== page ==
Clown Boris has Ken on the run

PUBLISHED : Wednesday, 09 April, 2008, 12:00am
UPDATED : Wednesday, 09 April, 2008, 12:00am


They sat on the doormat, hidden by the pizza delivery leaflets and minicab cards: the first London mayoral election leaflet and the postal ballot.

That same day the incumbent admitted he had five children from three women and his rival admitted to having snorted cocaine. The election bell had sounded and the gloves had come off.

Boris Johnson - labelled a right-wing buffoon or a breath of fresh air - has the Labour Party running scared. So scared that strategists have told the party to stop calling Boris, 'Boris'.

It was humanising him.

For all his buffoonery, Boris does indeed seem more human than the increasingly crusty, but once 'cuddly' incumbent, Ken Livingstone. And Mr Johnson is polling up to 10 points in front.

Ken has two weak points: crime and personality. Both seem unjust. Despite lurid headlines after every fatal stabbing, most crime is down, partly due to his extra police officers. Ken is lauded on nearly all major issues: his congestion charge is liked; his taxing of 4x4s popular; his public transport improvements applauded; his delivery of the 2012 Olympics appreciated.

Yet Ken, the heavyweight, looks down and out, outpaced by a lightweight challenger.

Why? Because the mayoral election is not fought on issues. Tony Travers, director of the Greater London group at the London School of Economics, told the Evening Standard that after eight years Londoners want a change, not least from Mr Livingstone's personality.

Ken is no longer the populist renegade who won the 2000 poll as an independent, says Professor Travers. 'He is seen as arrogant, angry and tired.'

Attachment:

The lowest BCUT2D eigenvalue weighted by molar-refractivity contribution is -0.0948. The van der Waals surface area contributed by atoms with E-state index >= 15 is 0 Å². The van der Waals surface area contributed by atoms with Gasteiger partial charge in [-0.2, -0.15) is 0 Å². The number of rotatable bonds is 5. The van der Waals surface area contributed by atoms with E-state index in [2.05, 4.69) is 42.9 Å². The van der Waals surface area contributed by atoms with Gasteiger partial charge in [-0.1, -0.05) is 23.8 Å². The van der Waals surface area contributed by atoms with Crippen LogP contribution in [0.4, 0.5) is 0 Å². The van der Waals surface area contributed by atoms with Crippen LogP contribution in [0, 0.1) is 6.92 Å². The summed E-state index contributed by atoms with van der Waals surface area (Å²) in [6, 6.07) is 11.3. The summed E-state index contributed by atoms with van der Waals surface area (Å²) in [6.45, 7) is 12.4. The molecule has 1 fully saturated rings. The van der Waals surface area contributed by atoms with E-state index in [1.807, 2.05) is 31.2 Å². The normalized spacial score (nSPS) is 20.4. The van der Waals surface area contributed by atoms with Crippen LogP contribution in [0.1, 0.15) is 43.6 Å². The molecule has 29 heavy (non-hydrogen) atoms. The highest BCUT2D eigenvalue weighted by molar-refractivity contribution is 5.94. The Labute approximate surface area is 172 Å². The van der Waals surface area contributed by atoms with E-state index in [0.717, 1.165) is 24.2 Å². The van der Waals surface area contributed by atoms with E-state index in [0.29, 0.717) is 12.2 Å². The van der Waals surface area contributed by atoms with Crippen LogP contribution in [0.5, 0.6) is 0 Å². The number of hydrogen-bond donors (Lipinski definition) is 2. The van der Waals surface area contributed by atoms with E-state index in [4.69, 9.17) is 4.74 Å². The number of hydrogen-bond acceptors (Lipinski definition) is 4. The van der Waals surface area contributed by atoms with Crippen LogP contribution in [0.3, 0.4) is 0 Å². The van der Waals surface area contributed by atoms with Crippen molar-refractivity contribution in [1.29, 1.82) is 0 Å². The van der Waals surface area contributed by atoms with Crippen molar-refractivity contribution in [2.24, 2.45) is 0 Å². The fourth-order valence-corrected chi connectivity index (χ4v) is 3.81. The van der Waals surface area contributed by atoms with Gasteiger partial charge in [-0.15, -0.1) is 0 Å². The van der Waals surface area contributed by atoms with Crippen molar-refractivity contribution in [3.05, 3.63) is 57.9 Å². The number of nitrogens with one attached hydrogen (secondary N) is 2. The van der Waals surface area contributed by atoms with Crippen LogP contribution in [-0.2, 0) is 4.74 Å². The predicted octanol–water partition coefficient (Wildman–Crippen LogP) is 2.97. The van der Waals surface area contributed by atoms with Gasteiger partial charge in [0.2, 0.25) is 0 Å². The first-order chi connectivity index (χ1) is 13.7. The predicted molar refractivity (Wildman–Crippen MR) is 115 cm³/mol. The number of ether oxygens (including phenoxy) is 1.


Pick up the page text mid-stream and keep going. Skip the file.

Mr Livingstone's aura rankles, too, giving the impression that he holds a divine right to office, says Professor Travers, and he reverts to tired tirades when attacked.

Accusations of cronyism have stung as have claims of his indifference to overspending. Although last week he was cleared of improper political donations, the mud stuck.

Last week, it was revealed that he had five children with three women. He brushed it off in trademark style: 'As long as you don't involve children, animals and vegetables, Londoners leave people to live their own life in their own way.'

Boris cannily buried his past a day after, admitting to cocaine and cannabis use at Oxford University. Few Londoners batted an eyelid.

A panel concluded that Ken should focus on presenting himself as the competent CEO who regards Boris as a clown and a fake, offer key jobs to rivals and that the best way for Labour to help is to stay away.

The Observer's Andrew Rawnsley warns Boris has been muzzled from his 'gaffe-prone self' by Australian right-wing campaign boss Lynton Crosby and blanketed by Tory leader David Cameron's advisers.

But he has to slip up sometime, a prospect Tories fear will happen after he has become mayor but just before the party starts to fight a general election. Boris may become a bad taste of things to come.

'Have you ever seen Boris's room at the House of Commons?' a worried Tory told Rawnsley. Apparently it's 'a smelly anarchy of papers and gym shoes'.

Rawnsley says Ken must try to convince the capital it is better to stick with the old devil you know, than risk a clowning chancer they don't know until it is too late.

Tomorrow: Sydney